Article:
The ballet continued with more dances and towards its end the three men moved to center stage to acknowledge each other with a nod.The ladies did the same with a slight curtsy and then, in their partner’s arms, resumed dancing to the ballet’s conclusion.


The late Ulysses Dove was adept at creating works combining pure classical ballet steps with vigorous contemporary gyrations and inter-twined bodies.He also possessed a keen sense of what music best served his choreographic ideas.


The music for his dynamic “Red Angels” was composed by Richard Einhorn for electric violin and received a dazzling performance by Mary Rowell.With the four dancers in red body-leotards and the stage bathed in red light, plus a red slash down the middle of the black backdrop, the dance couldn’t help but sizzle – and it did.


“In-Creases” was choreographed for four couples by NYCB dancer Justin Peck to a rhythmic, syncopated score by Philip Glass.The dance was accompanied onstage by pianists Elaine Chelton and Alan Moverman.


The choreography was bright and amusing with the dancers often hugging the ground in demi plié (knees bent) as though in preparation for a leap that didn’t follow. It approached its finish with a series of widely spaced chords each sounding like the music had ended, causing the dancers to keep responding with one humorous robotic movement after another.


The men’s white tights and long sleeved tee shirts resembled pajamas and with black sox and slippers were not flattering, but probably part of the fun.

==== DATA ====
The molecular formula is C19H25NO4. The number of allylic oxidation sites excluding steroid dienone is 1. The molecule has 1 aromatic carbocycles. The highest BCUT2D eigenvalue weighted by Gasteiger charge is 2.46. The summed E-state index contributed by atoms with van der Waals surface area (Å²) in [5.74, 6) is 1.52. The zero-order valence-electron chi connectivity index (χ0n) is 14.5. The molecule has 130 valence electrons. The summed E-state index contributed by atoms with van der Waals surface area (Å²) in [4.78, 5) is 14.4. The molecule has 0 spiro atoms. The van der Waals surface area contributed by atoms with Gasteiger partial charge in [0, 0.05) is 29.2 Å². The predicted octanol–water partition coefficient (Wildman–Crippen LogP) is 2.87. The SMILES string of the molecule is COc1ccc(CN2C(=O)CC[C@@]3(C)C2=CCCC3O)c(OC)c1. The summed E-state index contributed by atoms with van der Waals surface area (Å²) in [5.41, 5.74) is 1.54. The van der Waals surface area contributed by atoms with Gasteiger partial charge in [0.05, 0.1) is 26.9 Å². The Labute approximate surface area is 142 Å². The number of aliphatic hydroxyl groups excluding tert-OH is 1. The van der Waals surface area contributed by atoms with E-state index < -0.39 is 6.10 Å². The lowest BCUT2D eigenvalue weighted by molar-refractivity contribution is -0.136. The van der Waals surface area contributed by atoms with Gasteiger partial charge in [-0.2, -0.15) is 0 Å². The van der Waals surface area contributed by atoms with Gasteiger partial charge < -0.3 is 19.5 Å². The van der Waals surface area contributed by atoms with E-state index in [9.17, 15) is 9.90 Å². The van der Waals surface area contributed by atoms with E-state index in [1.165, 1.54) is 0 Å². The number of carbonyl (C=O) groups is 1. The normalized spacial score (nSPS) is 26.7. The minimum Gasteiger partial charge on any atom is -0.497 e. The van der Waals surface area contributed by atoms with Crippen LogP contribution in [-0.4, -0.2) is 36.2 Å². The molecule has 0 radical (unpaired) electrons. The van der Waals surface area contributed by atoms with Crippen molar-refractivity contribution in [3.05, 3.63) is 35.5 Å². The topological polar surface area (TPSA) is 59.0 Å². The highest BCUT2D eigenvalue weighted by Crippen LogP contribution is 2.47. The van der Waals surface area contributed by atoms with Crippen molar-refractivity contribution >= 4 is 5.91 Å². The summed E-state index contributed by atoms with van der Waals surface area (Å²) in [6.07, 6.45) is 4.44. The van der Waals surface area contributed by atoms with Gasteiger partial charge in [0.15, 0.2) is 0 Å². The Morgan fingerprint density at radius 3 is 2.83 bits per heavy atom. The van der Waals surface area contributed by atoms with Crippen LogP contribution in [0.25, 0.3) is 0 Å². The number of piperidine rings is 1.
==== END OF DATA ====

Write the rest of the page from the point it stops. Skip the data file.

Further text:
It was a cute number with a cute title but it didn’t make a lasting impression.


Up to now it had been a well danced, entertaining evening of ballet but one pervaded by a sense of sameness. There had not been much individuality from the dancers and the program seemed weighted down with multiple duets and small ensembles.


But with the finale’s “A Fool For You”, which for the first time utilized the full cast, vivid colorful costumes and the brilliant dancing of Daniel Ulbricht, the ‘sameness’ cycle was broken.


It was choreographed by NYCB’s director Peter Martins -- who incidentally attended the performance -- to ten songs recorded by Ray Charles.


With lots of strutting and arms and hips swinging from side to side it often captured the mood of 1950’s and 60’s R & B upon which Mr. Charles had a major influence. It was youthful and carefree but overlong and, towards the end, repetitious.


The most genuinely exciting dancing of the entire evening came from Daniel Ulbricht in the songs “It Should’ve Been Me” and “Mess Around”. The audience went wild in response to his astounding elevation and turns including multiple pirouettes while sinking to the floor on one leg and rising up again, as well as to his exuberance and engaging personality.


The ballet ended with lots of smiling and foot tapping from the delighted audience.


The Smith Center hosts the Shen Yun Dance Company March 15, 16, 17; the hilarious Les Ballets Trockadero April 23; and Nevada Ballet Theatre’s “Romeo and Juliet” May 11 and 12. Ticket info at 702-249-2000.